India's constitutional twist as panel backs school yoga

Delhi, India - DE RIGUEUR among celebrities and the fashionably rich from Hollywood to Hong Kong, yoga now looks set to become compulsory in Indian schools despite objections from Muslim and Christian groups that say it is a Hindu practice.

A powerful parliamentary committee, including the son of Sonia Gandhi, leader of the ruling Congress party, has recommended that all schoolchildren aged six to 18 should attend obligatory yoga classes.

"Yoga helps one to achieve all-round development. Considering the immense potential of this ancient knowledge of India, the committee recommends that yoga be made compulsory for all schoolgoing children in the country," the 32-member panel said.

The recommendation carries considerable weight because the committee is chaired by a senior Congress leader and includes Rahul Gandhi, who is being groomed as a future prime minister.

The Ministry of Human Resource Development, which oversees Indian schools, made physical education compulsory in 2005 but did not specify what sort of exercise should be done.

A spokesman told London's The Times newspaper that the committee's recommendation would most likely be adopted.

Muslim and Christian groups vowed to fight the proposal through the courts, arguing that it contravened India's secular constitution.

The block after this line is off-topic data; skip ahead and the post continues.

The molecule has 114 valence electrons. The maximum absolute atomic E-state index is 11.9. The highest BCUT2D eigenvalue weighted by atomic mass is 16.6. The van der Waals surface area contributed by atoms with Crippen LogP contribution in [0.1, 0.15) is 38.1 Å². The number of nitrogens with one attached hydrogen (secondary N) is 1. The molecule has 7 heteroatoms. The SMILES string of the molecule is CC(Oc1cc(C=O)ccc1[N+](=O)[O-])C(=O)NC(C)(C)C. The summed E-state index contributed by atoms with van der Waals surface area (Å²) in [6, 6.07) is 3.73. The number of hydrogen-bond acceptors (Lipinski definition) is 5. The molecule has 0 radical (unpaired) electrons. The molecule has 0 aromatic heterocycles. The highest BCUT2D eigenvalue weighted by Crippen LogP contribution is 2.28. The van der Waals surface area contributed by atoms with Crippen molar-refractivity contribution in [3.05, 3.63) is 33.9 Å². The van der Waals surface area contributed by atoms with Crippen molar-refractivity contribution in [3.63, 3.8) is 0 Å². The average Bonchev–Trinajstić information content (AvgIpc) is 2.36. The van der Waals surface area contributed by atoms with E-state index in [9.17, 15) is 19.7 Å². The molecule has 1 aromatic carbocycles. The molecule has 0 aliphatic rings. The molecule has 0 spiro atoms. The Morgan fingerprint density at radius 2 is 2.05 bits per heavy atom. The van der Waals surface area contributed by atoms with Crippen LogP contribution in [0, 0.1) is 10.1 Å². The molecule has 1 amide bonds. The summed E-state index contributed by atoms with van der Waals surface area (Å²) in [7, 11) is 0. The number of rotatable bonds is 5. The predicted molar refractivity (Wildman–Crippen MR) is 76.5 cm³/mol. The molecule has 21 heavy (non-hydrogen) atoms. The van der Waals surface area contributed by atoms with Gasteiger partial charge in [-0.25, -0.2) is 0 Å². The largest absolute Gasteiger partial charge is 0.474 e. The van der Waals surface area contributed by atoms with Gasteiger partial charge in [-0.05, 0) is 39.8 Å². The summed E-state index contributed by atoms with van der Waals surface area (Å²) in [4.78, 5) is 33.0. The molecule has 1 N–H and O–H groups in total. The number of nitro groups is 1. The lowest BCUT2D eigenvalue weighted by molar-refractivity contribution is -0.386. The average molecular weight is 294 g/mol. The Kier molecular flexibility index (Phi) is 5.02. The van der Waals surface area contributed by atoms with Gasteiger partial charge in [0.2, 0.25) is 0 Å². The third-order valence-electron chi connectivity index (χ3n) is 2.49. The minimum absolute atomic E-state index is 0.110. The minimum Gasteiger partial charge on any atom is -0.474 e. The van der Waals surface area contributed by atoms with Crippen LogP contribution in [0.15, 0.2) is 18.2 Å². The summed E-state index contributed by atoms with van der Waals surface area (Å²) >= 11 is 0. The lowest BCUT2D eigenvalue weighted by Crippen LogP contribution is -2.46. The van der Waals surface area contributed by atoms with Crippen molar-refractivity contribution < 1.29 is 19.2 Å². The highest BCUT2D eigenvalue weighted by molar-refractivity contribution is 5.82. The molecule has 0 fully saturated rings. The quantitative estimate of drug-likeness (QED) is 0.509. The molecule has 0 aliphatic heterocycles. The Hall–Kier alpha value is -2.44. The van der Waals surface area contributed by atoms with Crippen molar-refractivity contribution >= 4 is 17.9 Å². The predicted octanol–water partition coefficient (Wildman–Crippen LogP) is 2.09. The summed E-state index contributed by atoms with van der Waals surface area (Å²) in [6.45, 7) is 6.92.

"Making yoga compulsory is a step in the wrong direction," said Abdul Rahim Qureishi, of the All-India Muslim Personal Law Board.

"Yoga is directly connected to the Hindu religion and, in many exercises, scriptures have to be recited.

"If you want school children to be physically fit, you can make them take any form of exercise - but not yoga."

The controversy highlights the often-fuzzy interpretation of secularism in India.

The constitution says the Government must not favour or discriminate against any religion and that no religious instruction can be given in state schools.

Yoga falls into an ambiguous bracket because it is based on Hindu philosophy but is practised by many non-Hindus and does not necessarily incorporate Hindu chants.

Some critics accuse politicians of using the issue to garner Hindu nationalist votes in elections next month in Uttar Pradesh, India's most populous and politically important state.

Mr Gandhi, whose constituency is in the state, is overseeing the Congress campaign for the poll, which is seen as a bellwether for national elections in 2009.